relatively short period. Regionally, there is a stronger increase observed in the
Indian Ocean sector (20 - 90◦ E) of 4.07 ± 0.42% yr−1, compared to a slight (nonsignificant)
decrease in the Western Pacific Ocean sector (90 - 160◦ E) of -0.40 ±
0.37% yr−1. In the Indian Ocean sector, a slightly decreasing trend in fast-ice extent
changes to a strongly increasing trend from 2004 - 2008. An analysis of the timing
of maximum and minimum fast-ice extent shows high variability compared to that
of overall sea ice. Analysis of the shape of the mean annual fast-ice extent cycle
reveals a limit to maximum fast-ice extent, apparently related to the locations of
grounded icebergs. Ten fast-ice regimes were identified across the coast, relating
to bathymetry, coastal configuration, and prevailing atmospheric conditions. The
percentage of fast ice comprising overall sea-ice extent varies seasonally from ∼19%
during the summer minimum extent to ∼3.8% during the winter maximum extent.
Nine case studies of anomalous fast-ice breakout or growth are conducted in four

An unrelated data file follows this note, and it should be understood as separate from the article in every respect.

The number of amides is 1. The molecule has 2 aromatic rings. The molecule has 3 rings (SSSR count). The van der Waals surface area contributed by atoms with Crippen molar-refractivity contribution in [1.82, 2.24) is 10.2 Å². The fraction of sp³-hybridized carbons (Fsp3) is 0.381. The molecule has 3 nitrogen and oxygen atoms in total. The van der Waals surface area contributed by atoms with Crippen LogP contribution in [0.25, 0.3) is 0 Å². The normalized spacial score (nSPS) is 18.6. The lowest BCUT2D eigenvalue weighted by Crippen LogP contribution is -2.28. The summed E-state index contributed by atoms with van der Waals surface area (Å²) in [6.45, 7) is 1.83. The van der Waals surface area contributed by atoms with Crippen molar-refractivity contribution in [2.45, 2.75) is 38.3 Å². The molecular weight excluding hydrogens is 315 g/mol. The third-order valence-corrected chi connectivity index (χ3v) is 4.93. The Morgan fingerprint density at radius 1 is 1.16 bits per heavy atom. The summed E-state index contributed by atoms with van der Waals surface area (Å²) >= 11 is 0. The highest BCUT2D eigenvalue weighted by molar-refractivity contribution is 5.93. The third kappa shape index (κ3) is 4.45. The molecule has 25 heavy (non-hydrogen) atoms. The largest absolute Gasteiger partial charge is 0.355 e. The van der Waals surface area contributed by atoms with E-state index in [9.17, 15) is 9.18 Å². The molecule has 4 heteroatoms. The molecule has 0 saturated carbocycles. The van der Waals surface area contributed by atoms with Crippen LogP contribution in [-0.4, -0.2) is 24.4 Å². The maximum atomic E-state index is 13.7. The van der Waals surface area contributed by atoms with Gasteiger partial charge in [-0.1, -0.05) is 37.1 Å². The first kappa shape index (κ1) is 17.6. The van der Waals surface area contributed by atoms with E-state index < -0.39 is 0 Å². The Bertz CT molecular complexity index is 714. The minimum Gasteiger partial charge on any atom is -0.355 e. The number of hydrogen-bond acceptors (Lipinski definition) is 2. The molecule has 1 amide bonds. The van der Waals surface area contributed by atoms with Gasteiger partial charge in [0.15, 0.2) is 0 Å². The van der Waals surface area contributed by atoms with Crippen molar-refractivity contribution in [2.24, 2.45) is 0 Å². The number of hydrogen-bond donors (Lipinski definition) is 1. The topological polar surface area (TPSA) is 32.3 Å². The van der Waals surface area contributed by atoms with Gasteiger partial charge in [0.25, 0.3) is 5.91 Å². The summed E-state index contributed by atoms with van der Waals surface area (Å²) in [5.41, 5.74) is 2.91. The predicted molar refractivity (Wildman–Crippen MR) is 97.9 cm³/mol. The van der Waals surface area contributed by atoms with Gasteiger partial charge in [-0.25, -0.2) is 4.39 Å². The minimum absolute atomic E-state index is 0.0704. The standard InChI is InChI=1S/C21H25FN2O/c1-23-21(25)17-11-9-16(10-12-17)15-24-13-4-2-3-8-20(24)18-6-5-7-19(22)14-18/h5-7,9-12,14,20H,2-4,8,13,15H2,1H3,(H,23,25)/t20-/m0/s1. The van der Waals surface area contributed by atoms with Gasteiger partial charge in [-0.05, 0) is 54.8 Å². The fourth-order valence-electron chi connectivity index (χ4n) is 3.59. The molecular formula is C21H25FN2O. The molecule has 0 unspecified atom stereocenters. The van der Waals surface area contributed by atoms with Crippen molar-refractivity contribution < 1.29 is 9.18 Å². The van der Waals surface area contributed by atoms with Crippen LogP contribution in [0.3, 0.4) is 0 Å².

regions around the East Antarctic coast. These anomalous fast-ice extents are observed
in conjunction with locally anomalous wind speeds and directions, surface
air temperatures, and pack ice conditions. On a hemisphere-wide scale, a reasonably
strong correlation is found between the Southern Oscillation Index (SOI) and
fast-ice extent in the Indian Ocean sector (R=+0.45). No strong correlation is observed
in the Western Pacific Ocean sector, and, in contrast to previous work, the
correlation between SAM and fast-ice extent is weak in both sectors.
This work has greatly improved our knowledge of fast-ice distribution and variability
around the East Antarctic coast, and provides benefits for many areas of current
research. It has also provided an important new climatic dataset that is directly
comparable to, and complements, the widely-used passive microwave-derived time
series of overall sea-ice extent.
|Item Type:||Thesis (PhD)|
|Additional Information:||Copyright 2011 the Author|
|Keywords:||glaciology, remote-sensing, landfast sea ice, fast ice, Antartica|
|Deposited By:||ePrints Officer|
|Deposited On:||13 Sep 2011 12:22|
|Last Modified:||30 Jul 2012 12:05|